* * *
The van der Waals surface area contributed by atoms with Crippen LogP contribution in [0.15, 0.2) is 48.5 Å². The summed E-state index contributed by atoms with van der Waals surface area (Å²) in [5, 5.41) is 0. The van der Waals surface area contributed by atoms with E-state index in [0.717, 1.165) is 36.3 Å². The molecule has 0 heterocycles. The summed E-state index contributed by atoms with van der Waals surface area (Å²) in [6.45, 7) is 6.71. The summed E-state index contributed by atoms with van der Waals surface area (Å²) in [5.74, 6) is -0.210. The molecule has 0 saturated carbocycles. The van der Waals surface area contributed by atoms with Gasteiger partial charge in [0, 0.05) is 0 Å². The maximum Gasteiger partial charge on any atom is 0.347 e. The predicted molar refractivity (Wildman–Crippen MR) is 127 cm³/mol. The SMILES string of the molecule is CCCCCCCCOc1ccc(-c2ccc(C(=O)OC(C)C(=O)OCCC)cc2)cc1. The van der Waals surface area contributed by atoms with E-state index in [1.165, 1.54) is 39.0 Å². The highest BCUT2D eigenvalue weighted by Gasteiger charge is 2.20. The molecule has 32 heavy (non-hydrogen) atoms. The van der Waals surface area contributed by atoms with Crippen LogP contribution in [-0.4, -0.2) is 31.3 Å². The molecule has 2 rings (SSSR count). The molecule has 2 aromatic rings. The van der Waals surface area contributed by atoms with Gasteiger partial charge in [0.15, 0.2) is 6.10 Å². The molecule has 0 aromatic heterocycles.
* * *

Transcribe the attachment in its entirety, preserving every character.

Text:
The van der Waals surface area contributed by atoms with Crippen LogP contribution in [0.15, 0.2) is 48.5 Å². The summed E-state index contributed by atoms with van der Waals surface area (Å²) in [5, 5.41) is 0. The van der Waals surface area contributed by atoms with E-state index in [0.717, 1.165) is 36.3 Å². The molecule has 0 heterocycles. The summed E-state index contributed by atoms with van der Waals surface area (Å²) in [6.45, 7) is 6.71. The summed E-state index contributed by atoms with van der Waals surface area (Å²) in [5.74, 6) is -0.210. The molecule has 0 saturated carbocycles. The van der Waals surface area contributed by atoms with Gasteiger partial charge in [0, 0.05) is 0 Å². The maximum Gasteiger partial charge on any atom is 0.347 e. The predicted molar refractivity (Wildman–Crippen MR) is 127 cm³/mol. The SMILES string of the molecule is CCCCCCCCOc1ccc(-c2ccc(C(=O)OC(C)C(=O)OCCC)cc2)cc1. The van der Waals surface area contributed by atoms with E-state index in [1.165, 1.54) is 39.0 Å². The highest BCUT2D eigenvalue weighted by Gasteiger charge is 2.20. The molecule has 32 heavy (non-hydrogen) atoms. The van der Waals surface area contributed by atoms with Crippen LogP contribution in [-0.4, -0.2) is 31.3 Å². The molecule has 2 rings (SSSR count). The molecule has 2 aromatic rings. The van der Waals surface area contributed by atoms with Gasteiger partial charge in [0.15, 0.2) is 6.10 Å². The molecule has 0 aromatic heterocycles.